The UK's Creative Future

The creative industries employ 1 in 11 people in the UK and account for 14.6% of its GVA. But in a complex political climate and a rapidly developing world; how can the UK retain its edge?

Setting the scene

Across time our creative output has given the UK weight globally with our constant appearance in films, cutting edge design, architecture, and music that continually push the boundaries. The UK is the 3rd largest exporter of creative goods amongst developed economies. With its creative footprint the UK has consistently been in the global public’s consciousness, spreading our brand and way of life across the world; and back home that translates into tangible economic benefits (~£90 billion a year).

But how long can that last? Emerging economies are home to 6 billion people, and have accounted for 80% of global growth since 2008. China has lifted 600 million people out of poverty in the last 30 years and now has a bustling middle class the entire size of the US population. With emerging markets becoming increasingly competitive, is our golden creative age coming to an end?

China's Rise

China alone makes up 25% of the global market for video games, internal revenues from live entertainment and theatre is booming (£1.9 billion in 2015, up 9% from 2014), and music concerts and festivals have increased up 24%. This has been fueled by China’s ‘Go Out’ policy, which encourages China’s economic, political and cultural interests overseas, IP and copyright reforms, and a 5-year plan which focuses on “Everyone is an entrepreneur, creativity of the masses”.

Worth noting that China is one of the many nations focusing on building their creative economy – to that you can add India, Turkey, Mexico, Nigeria…so how can we as a nation ensure our creative industries remain global leaders?

Plan for the Long Term

With China looking up to 30 years ahead, we can’t afford to be short-sighted; allowing our industries to flourish in this environment demands a re-evaluation of how we support our economy in the longer term.

Hunger for our creative content is increasing across the world. We need to ensure we grab the opportunity of collaborating with these new growth markets, and carefully carve trade partnerships that ensure our continued economic growth. This is of vital more importance for the UK now that our relationship with Europe is being fundamentally challenged.

Catalyse Funding Opportunities

Theirs no denying it, public funding for the creative industries is drying up. Tax breaks have gone a long way into facilitating alternative cash flow into the sector and attracting international projects to the UK (Star Wars being one of them).

EIS and SEIS schemes, as well as crowdfunding,  have helped prop up grassroots funding for new initiatives. But these models need to be further simplified, made more obvious and cover a wider remit to allow funding to flow more readily into the sector.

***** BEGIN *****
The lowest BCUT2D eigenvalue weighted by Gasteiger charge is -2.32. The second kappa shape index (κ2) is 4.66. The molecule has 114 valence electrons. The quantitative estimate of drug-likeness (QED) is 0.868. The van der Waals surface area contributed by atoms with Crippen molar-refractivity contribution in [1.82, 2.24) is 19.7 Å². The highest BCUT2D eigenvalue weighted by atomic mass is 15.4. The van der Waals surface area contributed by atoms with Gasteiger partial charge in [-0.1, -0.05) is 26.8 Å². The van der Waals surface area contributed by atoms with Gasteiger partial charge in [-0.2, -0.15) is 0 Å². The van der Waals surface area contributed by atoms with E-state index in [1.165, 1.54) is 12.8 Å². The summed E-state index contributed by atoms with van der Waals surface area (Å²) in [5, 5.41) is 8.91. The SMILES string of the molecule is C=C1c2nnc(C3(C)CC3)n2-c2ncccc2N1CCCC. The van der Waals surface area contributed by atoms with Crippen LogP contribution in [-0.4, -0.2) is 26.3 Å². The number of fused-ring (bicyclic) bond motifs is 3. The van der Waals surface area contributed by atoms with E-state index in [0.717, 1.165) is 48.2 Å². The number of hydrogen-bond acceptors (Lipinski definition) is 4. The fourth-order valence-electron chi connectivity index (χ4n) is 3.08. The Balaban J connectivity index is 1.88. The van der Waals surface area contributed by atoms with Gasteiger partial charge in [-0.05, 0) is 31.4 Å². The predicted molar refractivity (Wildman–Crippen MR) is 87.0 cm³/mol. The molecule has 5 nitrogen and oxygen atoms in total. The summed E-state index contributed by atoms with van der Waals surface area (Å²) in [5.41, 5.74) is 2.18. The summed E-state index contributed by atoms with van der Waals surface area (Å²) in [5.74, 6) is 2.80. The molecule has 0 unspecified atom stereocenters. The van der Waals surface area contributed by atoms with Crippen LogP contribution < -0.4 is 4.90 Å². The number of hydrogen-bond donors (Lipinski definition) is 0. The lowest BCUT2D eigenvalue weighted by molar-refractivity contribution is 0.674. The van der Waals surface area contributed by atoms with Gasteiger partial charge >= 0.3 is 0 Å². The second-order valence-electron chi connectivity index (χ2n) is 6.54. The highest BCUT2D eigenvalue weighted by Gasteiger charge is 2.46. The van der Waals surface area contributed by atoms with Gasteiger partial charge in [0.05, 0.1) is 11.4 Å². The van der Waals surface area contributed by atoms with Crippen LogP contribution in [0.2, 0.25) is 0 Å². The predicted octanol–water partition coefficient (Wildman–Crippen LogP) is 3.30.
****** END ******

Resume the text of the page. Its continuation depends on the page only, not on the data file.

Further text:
Balance IP Rights and Freedom of Expression

Our success is driven by the diversity and talents of our population – the UK has attracted some incredible talent from across the globe. It will be important to continue valuing their input to our industry.

As well as this, being able to secure IP is the cornerstone of protecting our talent’s income; but we should proceed with caution since it can just as well restrict our creative output. Copyright was created to protect the creator and has slipped over time to protect the institutions that own their content. A careful re-balancing of intellectual property could boost our ability to create and put the income back into the creator’s hands.

Support the Talent Pipeline

Past decades have seen an erosion of creative subjects within our curricula. We need to reevaluate the needs of future generations and pivot education to best serve them.

It’s not just about education – supporting emerging talent as they develop is pivotal to the future of our economy – this could be done through accelerators, a dedicated funding body which covers all the facets of the creative economy  (currently we have bodies specializing in specific industry sectors such as UKIE, ACE, BFI) and recognizing their challenges across the UK.

We’re hoping to do our part with our Emerge Awards.

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About the author


Guy Armitage founded Zealous to simplify access to opportunities in the creative sector. He was voted Guardian’s Creative Entrepreneur of the Year in 2013, has discussed the world-changing potential of creativity at TED and in Forbes; and is a proud trustee of Firstsite (Colchester) and Arebyte (London). Prior to Zealous, Guy kept the London Stock Exchange open during the 7/7 bombings and founded a creative startup in Cairo. Contact Guy